On Tuesday, presidential candidate Hillary Clinton participated in her first national TV interview since announcing her candidacy three months ago. As promised, this interview covered a vast number of issues, ranging from emails sent during Clinton’s time as secretary of state to Clinton’s opponent for the Democratic nomination, Vermont Senator Bernie Sanders (I-Vt.).
While Clinton sounded polished and confident during the interview, not all of her statements were completely accurate, at least not in the context in which they were said. The Wall Street Journal wrote an article that broke down Clinton’s comments on the legality of releasing her emails.
First off, Clinton stated that she “never had a subpoena.” While she never had a subpoena concerning all of her emails, the House Select Committee on Benghazi did in fact subpoena her in March for emails that related to the attack in 2012. Clinton also claimed that she “chose to turn over 55,000 pages because I wanted to go above and beyond what was expected of me.” But Clinton didn’t note that the State Department sent her an informal letter request to turn over all emails relating to business no later than when she left office.
While she was under no legal compulsion, many would consider that Clinton was under some loose definition of “duty” to turn over her emails.
Nonetheless, the National Archives didn’t issue a recommendation that government employees should avoid conducting official business on personal emails until after Clinton left office. Furthermore, it wasn’t until 2014 that President Barack Obama signed changes to the Federal Records Act, which now states that federal officials can only use personal email addresses if they also send the emails to their official account. So Clinton was legally in compliance with the laws and regulations at the time, although she could have been better at explaining this, and have taken less credit for herself.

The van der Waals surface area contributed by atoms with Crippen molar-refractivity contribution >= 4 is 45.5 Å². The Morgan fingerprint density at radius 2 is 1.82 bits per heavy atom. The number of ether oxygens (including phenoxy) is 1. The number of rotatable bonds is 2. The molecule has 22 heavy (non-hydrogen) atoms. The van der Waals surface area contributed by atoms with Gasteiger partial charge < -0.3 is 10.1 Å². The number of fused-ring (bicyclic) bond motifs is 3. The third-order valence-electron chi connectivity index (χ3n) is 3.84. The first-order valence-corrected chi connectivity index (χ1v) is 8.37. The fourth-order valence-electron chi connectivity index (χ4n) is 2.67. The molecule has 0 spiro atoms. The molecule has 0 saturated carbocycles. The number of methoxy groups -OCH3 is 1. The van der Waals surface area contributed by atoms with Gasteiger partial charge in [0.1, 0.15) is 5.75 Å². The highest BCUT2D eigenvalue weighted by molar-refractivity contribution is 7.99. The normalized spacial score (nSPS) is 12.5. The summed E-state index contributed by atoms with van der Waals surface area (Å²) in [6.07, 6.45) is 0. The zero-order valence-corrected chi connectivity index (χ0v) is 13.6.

But don’t worry, CNN reporter Brianna Keilar didn’t give Clinton any credit at all. Immediately after the interview aired, Keilar bashed not only Clinton’s lack of transparency but also her lack of engagement on a discussion about Bernie Sanders and fellow Republican candidate Jeb Bush. What I find interesting is not that Clinton didn’t “engage” on discussing her opponents, but that Keilar believed Clinton would outwardly attack Sanders, who is becoming a more viable Democratic candidate by the day. Or that Clinton would talk about Bush as if she were already the Democratic nominee and he were her opponent. This way of thinking directly contrasts with Clinton’s 2016 campaign strategy to avoid the narrative of inevitability. Clinton didn’t take the bait.
This is proof yet again that the press is not going to go easy on Hillary. While I’m not advocating for the press to do so, I urge voters to be skeptical of candidates as well as of the media. It is biased and, in the end, in it for the ratings.
The most important question to ask at the end of this discussion over Clinton’s CNN interview and the email fiasco is: Do voters even care? While I don’t have the answer to that, I know it is a whole lot less than the media thinks.
Sydney Winkler is a rising senior in the College. Democracy or Bust appears every other Saturday.
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